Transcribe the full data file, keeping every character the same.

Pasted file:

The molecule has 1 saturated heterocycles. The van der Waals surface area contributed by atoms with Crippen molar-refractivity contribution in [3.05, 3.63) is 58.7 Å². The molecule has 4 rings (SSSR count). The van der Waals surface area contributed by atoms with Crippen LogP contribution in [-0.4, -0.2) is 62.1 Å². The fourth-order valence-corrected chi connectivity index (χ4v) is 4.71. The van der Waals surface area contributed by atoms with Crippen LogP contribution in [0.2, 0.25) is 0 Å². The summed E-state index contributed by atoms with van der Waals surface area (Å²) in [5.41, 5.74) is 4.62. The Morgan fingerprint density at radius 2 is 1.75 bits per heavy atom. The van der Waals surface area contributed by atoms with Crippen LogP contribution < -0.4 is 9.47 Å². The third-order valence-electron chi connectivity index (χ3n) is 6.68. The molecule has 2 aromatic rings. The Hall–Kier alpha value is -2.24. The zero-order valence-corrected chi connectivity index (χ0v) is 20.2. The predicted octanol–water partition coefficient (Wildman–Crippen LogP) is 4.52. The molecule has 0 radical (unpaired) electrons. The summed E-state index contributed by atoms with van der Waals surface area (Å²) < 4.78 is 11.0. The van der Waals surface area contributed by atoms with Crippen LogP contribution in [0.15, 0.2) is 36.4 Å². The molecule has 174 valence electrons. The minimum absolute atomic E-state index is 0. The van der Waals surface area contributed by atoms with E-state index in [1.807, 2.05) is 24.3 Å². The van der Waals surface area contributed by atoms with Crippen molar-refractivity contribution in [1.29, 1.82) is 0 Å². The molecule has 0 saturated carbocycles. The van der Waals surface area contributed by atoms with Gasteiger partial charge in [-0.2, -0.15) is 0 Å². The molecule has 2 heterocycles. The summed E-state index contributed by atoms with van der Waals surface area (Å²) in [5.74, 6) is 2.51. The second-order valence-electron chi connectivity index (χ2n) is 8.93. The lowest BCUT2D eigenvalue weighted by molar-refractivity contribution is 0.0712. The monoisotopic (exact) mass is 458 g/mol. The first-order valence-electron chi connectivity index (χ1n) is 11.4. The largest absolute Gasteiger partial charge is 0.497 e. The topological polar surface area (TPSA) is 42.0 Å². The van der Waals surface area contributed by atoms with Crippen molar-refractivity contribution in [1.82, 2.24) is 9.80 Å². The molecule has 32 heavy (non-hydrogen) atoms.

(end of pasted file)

The molecule has 1 saturated heterocycles. The van der Waals surface area contributed by atoms with Crippen molar-refractivity contribution in [3.05, 3.63) is 58.7 Å². The molecule has 4 rings (SSSR count). The van der Waals surface area contributed by atoms with Crippen LogP contribution in [-0.4, -0.2) is 62.1 Å². The fourth-order valence-corrected chi connectivity index (χ4v) is 4.71. The van der Waals surface area contributed by atoms with Crippen LogP contribution in [0.2, 0.25) is 0 Å². The summed E-state index contributed by atoms with van der Waals surface area (Å²) in [5.41, 5.74) is 4.62. The Morgan fingerprint density at radius 2 is 1.75 bits per heavy atom. The van der Waals surface area contributed by atoms with Crippen LogP contribution < -0.4 is 9.47 Å². The third-order valence-electron chi connectivity index (χ3n) is 6.68. The molecule has 2 aromatic rings. The Hall–Kier alpha value is -2.24. The zero-order valence-corrected chi connectivity index (χ0v) is 20.2. The predicted octanol–water partition coefficient (Wildman–Crippen LogP) is 4.52. The molecule has 0 radical (unpaired) electrons. The summed E-state index contributed by atoms with van der Waals surface area (Å²) < 4.78 is 11.0. The van der Waals surface area contributed by atoms with Crippen LogP contribution in [0.15, 0.2) is 36.4 Å². The molecule has 174 valence electrons. The minimum absolute atomic E-state index is 0. The van der Waals surface area contributed by atoms with E-state index in [1.807, 2.05) is 24.3 Å². The van der Waals surface area contributed by atoms with Crippen molar-refractivity contribution in [1.29, 1.82) is 0 Å². The molecule has 0 saturated carbocycles. The van der Waals surface area contributed by atoms with Gasteiger partial charge in [-0.2, -0.15) is 0 Å². The molecule has 2 heterocycles. The summed E-state index contributed by atoms with van der Waals surface area (Å²) in [5.74, 6) is 2.51. The second-order valence-electron chi connectivity index (χ2n) is 8.93. The lowest BCUT2D eigenvalue weighted by molar-refractivity contribution is 0.0712. The monoisotopic (exact) mass is 458 g/mol. The first-order valence-electron chi connectivity index (χ1n) is 11.4. The largest absolute Gasteiger partial charge is 0.497 e. The topological polar surface area (TPSA) is 42.0 Å². The van der Waals surface area contributed by atoms with Crippen molar-refractivity contribution in [1.82, 2.24) is 9.80 Å². The molecule has 32 heavy (non-hydrogen) atoms.